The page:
Glossary

Allele any one of a series of two or more different genes that occupy the same position (locus) on a chromosome.

Analytical validity – the accuracy of a test in detecting the specific entity that it was designed to detect. This accuracy does not imply any clinical significance, such as diagnosis.

Clinical trial a formal study carried out according to a prospectively defined protocol that is intended to discover or verify the safety and effectiveness of procedures or interventions in humans.

Clinical utility – the clinical and psychological benefits and risks of positive and negative results of a given technique or test.

Clinical validity – the accuracy of a test for a specific clinical purpose, such as diagnosing or predicting risk for a disorder.

Companion Diagnostic Test in this report, companion diagnostic tests include tests that are predictive of a therapeutic response that have gone through the FDA approval process.



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Glossary Allele – any one of a series of two or more different genes that occupy the same position (locus) on a chromosome. Analytical validity – the accuracy of a test in detecting the specific entity that it was designed to detect. This accuracy does not imply any clinical significance, such as diagnosis. Clinical trial – a formal study carried out according to a prospectively defined protocol that is intended to discover or verify the safety and effec- tiveness of procedures or interventions in humans. Clinical utility – the clinical and psychological benefits and risks of positive and negative results of a given technique or test. Clinical validity – the accuracy of a test for a specific clinical purpose, such as diagnosing or predicting risk for a disorder. Companion Diagnostic Test – in this report, companion diagnostic tests include tests that are predictive of a therapeutic response that have gone through the FDA approval process.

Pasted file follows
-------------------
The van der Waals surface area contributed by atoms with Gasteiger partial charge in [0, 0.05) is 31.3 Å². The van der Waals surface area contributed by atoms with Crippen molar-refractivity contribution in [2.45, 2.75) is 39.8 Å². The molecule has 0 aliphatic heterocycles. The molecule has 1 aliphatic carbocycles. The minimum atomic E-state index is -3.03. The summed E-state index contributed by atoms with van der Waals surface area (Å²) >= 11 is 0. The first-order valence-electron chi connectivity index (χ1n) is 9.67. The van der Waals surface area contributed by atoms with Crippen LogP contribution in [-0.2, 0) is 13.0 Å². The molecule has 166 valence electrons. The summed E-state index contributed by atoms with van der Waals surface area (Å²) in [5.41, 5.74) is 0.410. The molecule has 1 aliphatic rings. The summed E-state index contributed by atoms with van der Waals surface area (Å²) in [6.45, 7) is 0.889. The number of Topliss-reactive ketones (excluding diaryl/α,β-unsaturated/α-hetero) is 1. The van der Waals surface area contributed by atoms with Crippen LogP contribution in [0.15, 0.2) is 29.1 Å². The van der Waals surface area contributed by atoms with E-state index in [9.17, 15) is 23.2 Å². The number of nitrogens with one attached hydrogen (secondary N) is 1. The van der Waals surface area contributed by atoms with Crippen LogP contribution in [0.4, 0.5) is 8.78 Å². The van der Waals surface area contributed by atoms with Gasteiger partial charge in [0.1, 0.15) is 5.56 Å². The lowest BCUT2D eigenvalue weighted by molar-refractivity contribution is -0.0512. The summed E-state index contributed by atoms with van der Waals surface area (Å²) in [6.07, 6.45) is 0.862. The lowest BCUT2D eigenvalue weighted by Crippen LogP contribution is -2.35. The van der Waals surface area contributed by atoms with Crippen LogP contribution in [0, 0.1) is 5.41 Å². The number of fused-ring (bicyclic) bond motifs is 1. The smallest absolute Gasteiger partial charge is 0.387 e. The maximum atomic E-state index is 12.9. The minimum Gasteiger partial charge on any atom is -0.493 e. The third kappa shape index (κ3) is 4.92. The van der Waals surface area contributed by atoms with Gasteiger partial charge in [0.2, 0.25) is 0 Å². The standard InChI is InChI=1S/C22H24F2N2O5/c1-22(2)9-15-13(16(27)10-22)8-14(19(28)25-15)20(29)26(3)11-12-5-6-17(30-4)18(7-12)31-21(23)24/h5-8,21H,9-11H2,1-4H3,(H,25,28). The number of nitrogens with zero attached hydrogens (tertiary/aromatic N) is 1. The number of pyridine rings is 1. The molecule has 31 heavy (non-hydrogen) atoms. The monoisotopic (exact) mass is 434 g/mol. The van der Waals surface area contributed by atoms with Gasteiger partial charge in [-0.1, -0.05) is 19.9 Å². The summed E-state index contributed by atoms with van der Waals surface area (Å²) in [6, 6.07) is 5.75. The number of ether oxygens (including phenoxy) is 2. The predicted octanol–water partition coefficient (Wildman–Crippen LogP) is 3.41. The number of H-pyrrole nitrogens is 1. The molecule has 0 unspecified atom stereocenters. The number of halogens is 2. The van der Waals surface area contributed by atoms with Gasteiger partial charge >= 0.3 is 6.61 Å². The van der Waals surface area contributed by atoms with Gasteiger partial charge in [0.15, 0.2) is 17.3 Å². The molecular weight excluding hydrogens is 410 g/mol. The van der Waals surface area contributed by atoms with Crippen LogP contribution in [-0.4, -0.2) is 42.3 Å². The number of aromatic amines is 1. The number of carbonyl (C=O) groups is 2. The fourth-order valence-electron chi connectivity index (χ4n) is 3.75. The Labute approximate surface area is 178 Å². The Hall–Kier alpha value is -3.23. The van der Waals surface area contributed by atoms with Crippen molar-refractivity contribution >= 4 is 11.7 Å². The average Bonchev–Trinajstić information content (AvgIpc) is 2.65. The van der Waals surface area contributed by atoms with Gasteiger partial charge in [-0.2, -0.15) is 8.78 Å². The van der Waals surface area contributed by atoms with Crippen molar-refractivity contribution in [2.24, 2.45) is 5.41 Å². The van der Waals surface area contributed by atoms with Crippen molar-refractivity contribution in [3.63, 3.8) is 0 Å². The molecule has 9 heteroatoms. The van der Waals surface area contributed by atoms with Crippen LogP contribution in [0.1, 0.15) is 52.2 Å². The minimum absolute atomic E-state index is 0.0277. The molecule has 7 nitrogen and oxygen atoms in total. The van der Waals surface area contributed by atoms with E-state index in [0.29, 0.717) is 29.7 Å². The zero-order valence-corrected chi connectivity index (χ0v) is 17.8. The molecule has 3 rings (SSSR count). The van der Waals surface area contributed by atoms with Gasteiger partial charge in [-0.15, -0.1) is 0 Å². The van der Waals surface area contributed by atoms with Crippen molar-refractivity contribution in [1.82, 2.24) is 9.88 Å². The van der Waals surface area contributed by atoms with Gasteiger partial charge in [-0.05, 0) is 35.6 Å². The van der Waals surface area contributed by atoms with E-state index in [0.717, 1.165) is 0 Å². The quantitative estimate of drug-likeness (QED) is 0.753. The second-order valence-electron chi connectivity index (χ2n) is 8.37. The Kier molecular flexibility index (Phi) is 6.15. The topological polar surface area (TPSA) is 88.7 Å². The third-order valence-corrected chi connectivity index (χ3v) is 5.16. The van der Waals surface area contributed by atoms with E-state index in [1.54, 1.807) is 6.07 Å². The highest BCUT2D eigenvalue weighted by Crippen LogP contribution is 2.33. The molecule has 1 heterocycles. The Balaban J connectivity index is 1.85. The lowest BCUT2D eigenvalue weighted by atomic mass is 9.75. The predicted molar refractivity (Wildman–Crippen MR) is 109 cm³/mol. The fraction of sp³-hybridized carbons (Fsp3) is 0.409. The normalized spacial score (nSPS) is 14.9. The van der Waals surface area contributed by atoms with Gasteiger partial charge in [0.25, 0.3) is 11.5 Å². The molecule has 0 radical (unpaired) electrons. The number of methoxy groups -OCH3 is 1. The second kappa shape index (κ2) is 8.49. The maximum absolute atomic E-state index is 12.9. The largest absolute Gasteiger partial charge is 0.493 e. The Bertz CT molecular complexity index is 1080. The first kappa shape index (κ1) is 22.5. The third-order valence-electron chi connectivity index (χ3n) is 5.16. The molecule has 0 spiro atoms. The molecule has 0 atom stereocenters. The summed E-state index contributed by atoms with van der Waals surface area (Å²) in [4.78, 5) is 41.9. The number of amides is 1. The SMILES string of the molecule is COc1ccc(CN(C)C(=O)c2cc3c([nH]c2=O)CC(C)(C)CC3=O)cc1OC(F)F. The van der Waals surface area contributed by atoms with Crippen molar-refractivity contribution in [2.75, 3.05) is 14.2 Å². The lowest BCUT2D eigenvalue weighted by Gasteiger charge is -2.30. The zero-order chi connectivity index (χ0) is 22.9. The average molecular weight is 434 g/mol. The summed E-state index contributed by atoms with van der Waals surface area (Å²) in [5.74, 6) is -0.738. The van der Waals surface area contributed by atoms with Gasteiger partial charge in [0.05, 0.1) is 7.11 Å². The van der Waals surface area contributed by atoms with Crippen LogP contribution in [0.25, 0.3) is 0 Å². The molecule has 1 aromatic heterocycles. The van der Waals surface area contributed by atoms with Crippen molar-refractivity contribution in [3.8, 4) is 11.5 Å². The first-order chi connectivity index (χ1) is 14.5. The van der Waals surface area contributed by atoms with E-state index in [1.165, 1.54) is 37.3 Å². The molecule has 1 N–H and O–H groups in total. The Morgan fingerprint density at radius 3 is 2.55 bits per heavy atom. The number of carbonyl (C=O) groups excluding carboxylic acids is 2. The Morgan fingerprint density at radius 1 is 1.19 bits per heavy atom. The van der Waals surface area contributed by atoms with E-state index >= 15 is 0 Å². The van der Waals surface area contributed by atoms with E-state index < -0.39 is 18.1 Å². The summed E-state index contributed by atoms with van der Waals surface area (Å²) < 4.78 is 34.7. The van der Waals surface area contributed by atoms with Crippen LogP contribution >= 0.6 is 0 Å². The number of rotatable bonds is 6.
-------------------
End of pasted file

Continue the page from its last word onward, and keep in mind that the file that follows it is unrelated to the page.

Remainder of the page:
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 PERSONALIZED MEDICINE IN ONCOLOGY Diagnostic – the investigative tools and techniques used in biological studies or to identify or determine the presence of a disease or other condition. Epidermal growth factor receptor (EGFR) – a receptor that is over- produced in several solid tumors, including breast and lung cancers. Its overproduction is linked to a poorer prognosis because it enables cell pro- liferation, migration, and the development of blood vessels. Several new drugs recently approved by the Food and Drug Administration specifically target EGFR. Genomics – the study of all of the nucleotide sequences, including struc- tural genes, regulatory sequences, and noncoding DNA segments, in the chromosomes of an organism or tissue sample. One example of the applica- tion of genomics in oncology is the use of microarray or other techniques to uncover the genetic “fingerprint” of a tissue sample. This genetic fingerprint is the pattern that stems from the variable expression of different genes in normal and cancer tissues. Herceptin – see Human epidermal growth factor receptor 2. Human epidermal growth factor receptor 2 (HER2) – a growth factor receptor that is used as a breast cancer biomarker for prognosis and treat- ment with the drug trastuzumab (Herceptin), which targets the HER2 protein. The HER2 protein is overexpressed in approximately 25 percent of breast cancer patients due to amplification of the gene. Laboratory-Developed Tests – in this report, laboratory-developed tests include tests that are predictive of a therapeutic response that have not gone through the FDA approval process. The laboratories that provide these tests are, however, subject to oversight by CMS under CLIA. Off-label use – using a drug that either has not been approved by the Food and Drug Administration or has not been approved for the purpose for which it is being used. Phase I trial – clinical trial in a small number of patients in which the toxicity and dosing of an intervention are assessed.